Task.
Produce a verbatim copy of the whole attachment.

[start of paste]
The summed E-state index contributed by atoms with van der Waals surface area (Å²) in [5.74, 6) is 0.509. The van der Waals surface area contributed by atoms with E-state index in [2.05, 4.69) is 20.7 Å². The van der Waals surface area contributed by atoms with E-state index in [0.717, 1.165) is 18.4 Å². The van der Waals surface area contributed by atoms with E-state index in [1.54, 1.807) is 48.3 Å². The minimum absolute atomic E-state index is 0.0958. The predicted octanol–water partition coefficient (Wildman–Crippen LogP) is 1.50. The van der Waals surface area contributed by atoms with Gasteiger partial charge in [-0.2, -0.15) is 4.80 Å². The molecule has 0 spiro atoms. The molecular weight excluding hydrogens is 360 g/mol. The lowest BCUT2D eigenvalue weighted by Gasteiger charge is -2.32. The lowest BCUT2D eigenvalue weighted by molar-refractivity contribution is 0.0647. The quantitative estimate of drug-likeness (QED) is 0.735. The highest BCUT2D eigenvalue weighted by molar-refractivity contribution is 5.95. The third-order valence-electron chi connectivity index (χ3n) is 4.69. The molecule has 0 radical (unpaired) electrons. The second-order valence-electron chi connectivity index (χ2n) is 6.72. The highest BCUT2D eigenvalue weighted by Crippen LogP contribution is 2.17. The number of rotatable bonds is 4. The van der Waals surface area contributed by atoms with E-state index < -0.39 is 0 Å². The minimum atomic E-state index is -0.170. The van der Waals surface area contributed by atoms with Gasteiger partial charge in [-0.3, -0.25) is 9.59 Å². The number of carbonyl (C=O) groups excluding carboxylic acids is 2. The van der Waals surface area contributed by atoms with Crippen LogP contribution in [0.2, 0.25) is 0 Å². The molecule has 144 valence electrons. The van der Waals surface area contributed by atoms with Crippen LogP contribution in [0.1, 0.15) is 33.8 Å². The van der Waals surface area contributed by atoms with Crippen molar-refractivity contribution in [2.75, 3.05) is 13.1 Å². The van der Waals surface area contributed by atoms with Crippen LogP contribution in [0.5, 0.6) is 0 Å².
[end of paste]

The summed E-state index contributed by atoms with van der Waals surface area (Å²) in [5.74, 6) is 0.509. The van der Waals surface area contributed by atoms with E-state index in [2.05, 4.69) is 20.7 Å². The van der Waals surface area contributed by atoms with E-state index in [0.717, 1.165) is 18.4 Å². The van der Waals surface area contributed by atoms with E-state index in [1.54, 1.807) is 48.3 Å². The minimum absolute atomic E-state index is 0.0958. The predicted octanol–water partition coefficient (Wildman–Crippen LogP) is 1.50. The van der Waals surface area contributed by atoms with Gasteiger partial charge in [-0.2, -0.15) is 4.80 Å². The molecule has 0 spiro atoms. The molecular weight excluding hydrogens is 360 g/mol. The lowest BCUT2D eigenvalue weighted by Gasteiger charge is -2.32. The lowest BCUT2D eigenvalue weighted by molar-refractivity contribution is 0.0647. The quantitative estimate of drug-likeness (QED) is 0.735. The highest BCUT2D eigenvalue weighted by molar-refractivity contribution is 5.95. The third-order valence-electron chi connectivity index (χ3n) is 4.69. The molecule has 0 radical (unpaired) electrons. The second-order valence-electron chi connectivity index (χ2n) is 6.72. The highest BCUT2D eigenvalue weighted by Crippen LogP contribution is 2.17. The number of rotatable bonds is 4. The van der Waals surface area contributed by atoms with E-state index < -0.39 is 0 Å². The minimum atomic E-state index is -0.170. The van der Waals surface area contributed by atoms with Gasteiger partial charge in [-0.3, -0.25) is 9.59 Å². The number of carbonyl (C=O) groups excluding carboxylic acids is 2. The van der Waals surface area contributed by atoms with Crippen LogP contribution in [0.2, 0.25) is 0 Å². The molecule has 144 valence electrons. The van der Waals surface area contributed by atoms with Crippen LogP contribution in [0.1, 0.15) is 33.8 Å². The van der Waals surface area contributed by atoms with Crippen molar-refractivity contribution in [2.75, 3.05) is 13.1 Å². The van der Waals surface area contributed by atoms with Crippen LogP contribution in [0.5, 0.6) is 0 Å².